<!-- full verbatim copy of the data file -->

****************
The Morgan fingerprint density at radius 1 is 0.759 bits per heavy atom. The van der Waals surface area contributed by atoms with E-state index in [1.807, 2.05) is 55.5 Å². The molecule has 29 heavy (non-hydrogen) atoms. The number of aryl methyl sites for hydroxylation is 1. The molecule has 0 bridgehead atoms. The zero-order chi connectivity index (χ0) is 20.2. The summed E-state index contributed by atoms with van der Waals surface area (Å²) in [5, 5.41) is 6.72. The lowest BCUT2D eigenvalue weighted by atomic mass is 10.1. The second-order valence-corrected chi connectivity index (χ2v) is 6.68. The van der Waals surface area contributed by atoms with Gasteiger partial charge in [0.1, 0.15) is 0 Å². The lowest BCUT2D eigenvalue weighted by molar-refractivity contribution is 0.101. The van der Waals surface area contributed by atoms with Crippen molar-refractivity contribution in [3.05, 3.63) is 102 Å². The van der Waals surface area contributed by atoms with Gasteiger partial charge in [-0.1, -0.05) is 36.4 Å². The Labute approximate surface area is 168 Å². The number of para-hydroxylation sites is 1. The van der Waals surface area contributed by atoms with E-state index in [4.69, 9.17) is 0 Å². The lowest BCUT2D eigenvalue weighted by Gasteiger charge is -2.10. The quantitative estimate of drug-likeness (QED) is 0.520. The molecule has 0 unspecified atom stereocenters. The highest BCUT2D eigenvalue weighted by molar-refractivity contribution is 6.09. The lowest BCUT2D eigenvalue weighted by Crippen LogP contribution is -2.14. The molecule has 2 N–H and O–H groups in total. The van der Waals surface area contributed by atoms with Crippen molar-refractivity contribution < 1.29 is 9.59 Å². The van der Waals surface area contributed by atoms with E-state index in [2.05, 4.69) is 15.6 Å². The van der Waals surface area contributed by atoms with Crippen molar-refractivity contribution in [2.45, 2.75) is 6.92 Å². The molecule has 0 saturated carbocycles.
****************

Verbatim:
The Morgan fingerprint density at radius 1 is 0.759 bits per heavy atom. The van der Waals surface area contributed by atoms with E-state index in [1.807, 2.05) is 55.5 Å². The molecule has 29 heavy (non-hydrogen) atoms. The number of aryl methyl sites for hydroxylation is 1. The molecule has 0 bridgehead atoms. The zero-order chi connectivity index (χ0) is 20.2. The summed E-state index contributed by atoms with van der Waals surface area (Å²) in [5, 5.41) is 6.72. The lowest BCUT2D eigenvalue weighted by atomic mass is 10.1. The second-order valence-corrected chi connectivity index (χ2v) is 6.68. The van der Waals surface area contributed by atoms with Gasteiger partial charge in [0.1, 0.15) is 0 Å². The lowest BCUT2D eigenvalue weighted by molar-refractivity contribution is 0.101. The van der Waals surface area contributed by atoms with Crippen molar-refractivity contribution in [3.05, 3.63) is 102 Å². The van der Waals surface area contributed by atoms with Gasteiger partial charge in [-0.1, -0.05) is 36.4 Å². The Labute approximate surface area is 168 Å². The number of para-hydroxylation sites is 1. The van der Waals surface area contributed by atoms with E-state index in [4.69, 9.17) is 0 Å². The lowest BCUT2D eigenvalue weighted by Gasteiger charge is -2.10. The quantitative estimate of drug-likeness (QED) is 0.520. The molecule has 0 unspecified atom stereocenters. The highest BCUT2D eigenvalue weighted by molar-refractivity contribution is 6.09. The lowest BCUT2D eigenvalue weighted by Crippen LogP contribution is -2.14. The molecule has 2 N–H and O–H groups in total. The van der Waals surface area contributed by atoms with Crippen molar-refractivity contribution < 1.29 is 9.59 Å². The van der Waals surface area contributed by atoms with E-state index in [2.05, 4.69) is 15.6 Å². The van der Waals surface area contributed by atoms with Crippen molar-refractivity contribution in [2.45, 2.75) is 6.92 Å². The molecule has 0 saturated carbocycles.